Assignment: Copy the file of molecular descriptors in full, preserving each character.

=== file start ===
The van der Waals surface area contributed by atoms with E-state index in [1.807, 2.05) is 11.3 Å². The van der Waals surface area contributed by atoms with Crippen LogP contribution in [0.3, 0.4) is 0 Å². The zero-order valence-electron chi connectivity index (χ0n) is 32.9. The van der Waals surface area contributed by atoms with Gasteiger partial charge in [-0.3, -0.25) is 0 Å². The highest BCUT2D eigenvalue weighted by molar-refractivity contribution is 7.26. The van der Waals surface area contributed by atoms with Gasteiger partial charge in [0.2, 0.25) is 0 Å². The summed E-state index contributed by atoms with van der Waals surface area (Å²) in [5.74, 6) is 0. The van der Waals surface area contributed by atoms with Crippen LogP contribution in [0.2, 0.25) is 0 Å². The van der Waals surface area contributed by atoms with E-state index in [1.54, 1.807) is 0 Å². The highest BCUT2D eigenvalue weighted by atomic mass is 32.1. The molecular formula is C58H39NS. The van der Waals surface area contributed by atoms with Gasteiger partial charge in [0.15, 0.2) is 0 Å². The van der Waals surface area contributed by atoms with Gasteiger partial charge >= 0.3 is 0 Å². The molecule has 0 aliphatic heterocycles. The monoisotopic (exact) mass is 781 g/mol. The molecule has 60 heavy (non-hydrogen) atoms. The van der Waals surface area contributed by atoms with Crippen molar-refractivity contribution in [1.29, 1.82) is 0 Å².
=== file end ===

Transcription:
The van der Waals surface area contributed by atoms with E-state index in [1.807, 2.05) is 11.3 Å². The van der Waals surface area contributed by atoms with Crippen LogP contribution in [0.3, 0.4) is 0 Å². The zero-order valence-electron chi connectivity index (χ0n) is 32.9. The van der Waals surface area contributed by atoms with Gasteiger partial charge in [-0.3, -0.25) is 0 Å². The highest BCUT2D eigenvalue weighted by molar-refractivity contribution is 7.26. The van der Waals surface area contributed by atoms with Gasteiger partial charge in [0.2, 0.25) is 0 Å². The summed E-state index contributed by atoms with van der Waals surface area (Å²) in [5.74, 6) is 0. The van der Waals surface area contributed by atoms with Crippen LogP contribution in [0.2, 0.25) is 0 Å². The van der Waals surface area contributed by atoms with E-state index in [1.54, 1.807) is 0 Å². The highest BCUT2D eigenvalue weighted by atomic mass is 32.1. The molecular formula is C58H39NS. The van der Waals surface area contributed by atoms with Gasteiger partial charge in [0.15, 0.2) is 0 Å². The van der Waals surface area contributed by atoms with Gasteiger partial charge >= 0.3 is 0 Å². The molecule has 0 aliphatic heterocycles. The monoisotopic (exact) mass is 781 g/mol. The molecule has 60 heavy (non-hydrogen) atoms. The van der Waals surface area contributed by atoms with Crippen molar-refractivity contribution in [1.29, 1.82) is 0 Å².